And this used to be the tree on the right.

As Five Man Electrical Band sang in 1970, “Sign, sign, everywhere a sign.”  As Ted and I went from place to place running errands today, a variety of signs caught our attention.

Along the highway, MODOT’s DMS (the dynamic message sign, also known as the overhead electronic message board) reminded us that, during this heat wave, “It’s the temperature, not the speed limit.”  I wish I could have taken a picture of it, but that wasn’t possible in the traffic.

On Mexico Road, we saw this sign.

No comment.

Finally, when we went shopping for new bath towels, I saw a pillow that was probably made for me.

Now it’s time to get back to my book.

St. Louis set a record high of 108 degrees today, the first time we’ve hit 108 degrees since 2012, when we had two 108-degree days.  The only other time St. Louis recorded 108 degrees was in 1954.  So far, we’ve had 7 days with temperatures above 100 degrees this summer–5 of them in the last 6 days.  The weather forecaster predicted tomorrow will be “much cooler” with a high of only 98 degrees, and she’s forecasting a “major break” in temperatures next week when she expects temperatures to be in the low to mid-90s.

Hey kids, take note.  I saw a shirt that describes Dad.

I know about the man part.  Now I guess we need to determine what the myth is and at which point he becomes legendary.

Kari invited Ted and me to join their family to celebrate Dylan’s birthday last week (July 13).  He is now 12 years old.  He usually picks ice cream cake for his birthday dessert, but varies the ice cream flavor each year.  This year, the cake was one-half vanilla and one-half chocolate.  Yum!  What an enjoyable evening we had!

Sky and Dylan ready for Dylan’s favorite meal:  ham, mashed potatoes, and Waldorf salad with lots of cherries.

Ice cream cake and candles for the 12-year-old birthday boy.

Kathy’s gifts had a hippie theme with a tie-dye shirt and cake mix, and a VW flower van card and model car.

Kathy also found a Lego chess set. Dylan started a chess game right after we left.

We gave Dylan stuff for his bike (lights, speedometer, water bottle) and he got a new scooter too.

Dylan tried out his new scooter on the skateboard ramp Dean built.

Is there anything better than summer fruit in season?  I don’t think so.  I made this for dinner and it tastes even better than it looks.

For the first time in quite awhile, I spent some time browsing in a bookstore.  While I was looking for some bargain-priced summer reads, Ted meandered elsewhere and came back with a suggestion for me.

The King lives, but maybe not so much through his favorite recipes.  I didn’t buy it.

Ted and I went out to dinner a few weeks ago.  Like so many other entities, restaurants don’t proofread their copy.

In 2012, Ted and I fixed up the basement to better accommodate our growing family.  We added a bathroom with a shower and decorated the “big room” to serve as a seating area and a play space.  The seating area easily converts to sleeping space when the kids and their families are here.  Since we did that, we haven’t needed to use the third upstairs bedroom when the kids come home for a weekend.  Now it’s five years later, and it’s time to make another change.  We decided to re-arrange the upstairs bedrooms.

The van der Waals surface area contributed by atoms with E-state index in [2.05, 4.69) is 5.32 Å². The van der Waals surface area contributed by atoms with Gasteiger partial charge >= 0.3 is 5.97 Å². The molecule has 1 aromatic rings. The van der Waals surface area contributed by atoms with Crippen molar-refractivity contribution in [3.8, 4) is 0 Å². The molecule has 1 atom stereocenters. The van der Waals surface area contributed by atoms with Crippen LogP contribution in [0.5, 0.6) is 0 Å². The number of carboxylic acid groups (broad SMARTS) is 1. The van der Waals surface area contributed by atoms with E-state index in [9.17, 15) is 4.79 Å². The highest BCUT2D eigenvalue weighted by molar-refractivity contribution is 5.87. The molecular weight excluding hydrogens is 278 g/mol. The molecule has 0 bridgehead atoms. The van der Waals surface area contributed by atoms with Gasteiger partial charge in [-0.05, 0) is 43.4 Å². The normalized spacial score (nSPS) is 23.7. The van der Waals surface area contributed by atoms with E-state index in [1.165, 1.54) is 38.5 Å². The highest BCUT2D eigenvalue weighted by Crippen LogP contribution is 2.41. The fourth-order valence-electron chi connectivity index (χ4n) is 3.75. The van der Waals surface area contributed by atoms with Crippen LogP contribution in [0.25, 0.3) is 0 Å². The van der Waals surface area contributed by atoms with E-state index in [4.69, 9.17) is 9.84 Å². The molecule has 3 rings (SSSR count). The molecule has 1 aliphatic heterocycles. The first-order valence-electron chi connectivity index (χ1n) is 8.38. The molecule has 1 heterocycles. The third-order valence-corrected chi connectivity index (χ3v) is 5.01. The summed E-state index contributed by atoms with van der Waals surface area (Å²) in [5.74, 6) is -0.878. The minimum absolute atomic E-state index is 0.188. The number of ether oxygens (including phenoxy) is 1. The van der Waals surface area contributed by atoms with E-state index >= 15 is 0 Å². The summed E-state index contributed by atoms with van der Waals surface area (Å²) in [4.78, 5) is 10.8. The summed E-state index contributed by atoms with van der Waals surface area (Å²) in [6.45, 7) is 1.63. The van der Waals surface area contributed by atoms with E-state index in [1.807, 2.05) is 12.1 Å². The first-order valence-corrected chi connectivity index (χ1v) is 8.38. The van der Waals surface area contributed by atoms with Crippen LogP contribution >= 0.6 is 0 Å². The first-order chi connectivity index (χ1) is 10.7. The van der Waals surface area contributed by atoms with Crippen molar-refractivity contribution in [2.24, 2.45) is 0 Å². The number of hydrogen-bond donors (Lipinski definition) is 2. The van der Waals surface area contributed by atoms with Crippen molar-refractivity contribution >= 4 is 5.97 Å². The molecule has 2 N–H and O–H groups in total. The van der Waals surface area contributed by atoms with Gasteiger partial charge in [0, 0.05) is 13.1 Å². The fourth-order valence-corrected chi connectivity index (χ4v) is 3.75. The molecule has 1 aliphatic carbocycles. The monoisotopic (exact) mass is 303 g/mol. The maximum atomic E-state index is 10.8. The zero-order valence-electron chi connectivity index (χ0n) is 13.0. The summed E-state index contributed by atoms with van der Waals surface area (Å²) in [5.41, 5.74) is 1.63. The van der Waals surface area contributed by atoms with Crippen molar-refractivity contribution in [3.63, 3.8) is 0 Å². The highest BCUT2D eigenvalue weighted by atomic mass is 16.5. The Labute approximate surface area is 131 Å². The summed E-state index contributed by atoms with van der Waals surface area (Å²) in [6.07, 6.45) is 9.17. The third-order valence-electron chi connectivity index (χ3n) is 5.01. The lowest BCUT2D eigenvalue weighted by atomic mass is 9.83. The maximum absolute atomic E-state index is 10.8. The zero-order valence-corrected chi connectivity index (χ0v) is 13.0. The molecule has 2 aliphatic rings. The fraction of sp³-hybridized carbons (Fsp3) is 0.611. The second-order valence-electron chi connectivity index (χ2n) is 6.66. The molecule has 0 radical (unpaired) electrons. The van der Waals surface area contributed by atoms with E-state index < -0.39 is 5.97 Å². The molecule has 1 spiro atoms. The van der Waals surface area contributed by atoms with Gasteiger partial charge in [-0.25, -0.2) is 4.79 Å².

First step:  We removed the double bed from the blue bedroom and put it at the curb.  It was picked up almost immediately by a lady who wanted it for her granddaughter.  We replaced the bed with the futon from the small bedroom.  This gave us seating and space for a project table in the blue bedroom.

Second step:  Shopping at the Swedish Embassy.

Almost immediately, we found a table we liked.  It’s big enough for projects, it has storage for two 15-inch leaves inside the table, and it can be extended from 55 to 85 inches for really big projects.  Of course, IKEA furniture requires an Allen wrench, but it was an easy job.

If you build it, . . .

. . . you’ll get what you want.  Table closed on left.  Visible leaf storage and table fully extended on right.

We also found a chair we liked.

Allen wrench, then completed chair with leather cushions.

Finally, we decided that after 30+ years, we could spring for a new futon cover.  We re-arranged all three upstairs bedrooms to accommodate the remaining furniture and our needs, and voilà!  We have a project room that can be converted back to a bedroom by opening the futon as needed.  It just makes me want to work on a project!

Sewing machine, serger, table, chair, and futon–everything ready to be used.

What a good-looking guy, even after all these years.  Note that his smile gets bigger as he gets older.  He’s not only good-looking–he’s happy!

Third grade?

8th grade


I couldn’t believe it when I saw it–a calendar picture that actually complements our kitchen wall!  It’s a photo of buffalo at sunset in Yellowstone National Park.  Every time I look at it, I first admire how good the picture looks against the wall, and then I remember something Dean Martin once said:  “Show me a home where the buffalo roam, and I’ll show you a house with a dirty living room.”

Note:  It’s a sign of the times that the calendar page is blank.  All of our reminders are on our Google calendar, which is accessible anywhere, not only in the kitchen.

Jeff, Kathy, Kari, and their respective families spent the last weekend of June at our house.  Jeff’s family arrived on Thursday and voted to kick off the weekend with the traditional lunch at Steak ‘n’ Shake.  That was irresistible to Kari and her boys, so they joined us as well.  After lunch, the kids all spent the afternoon in the pool.

Kyra and Zaque keeping cool.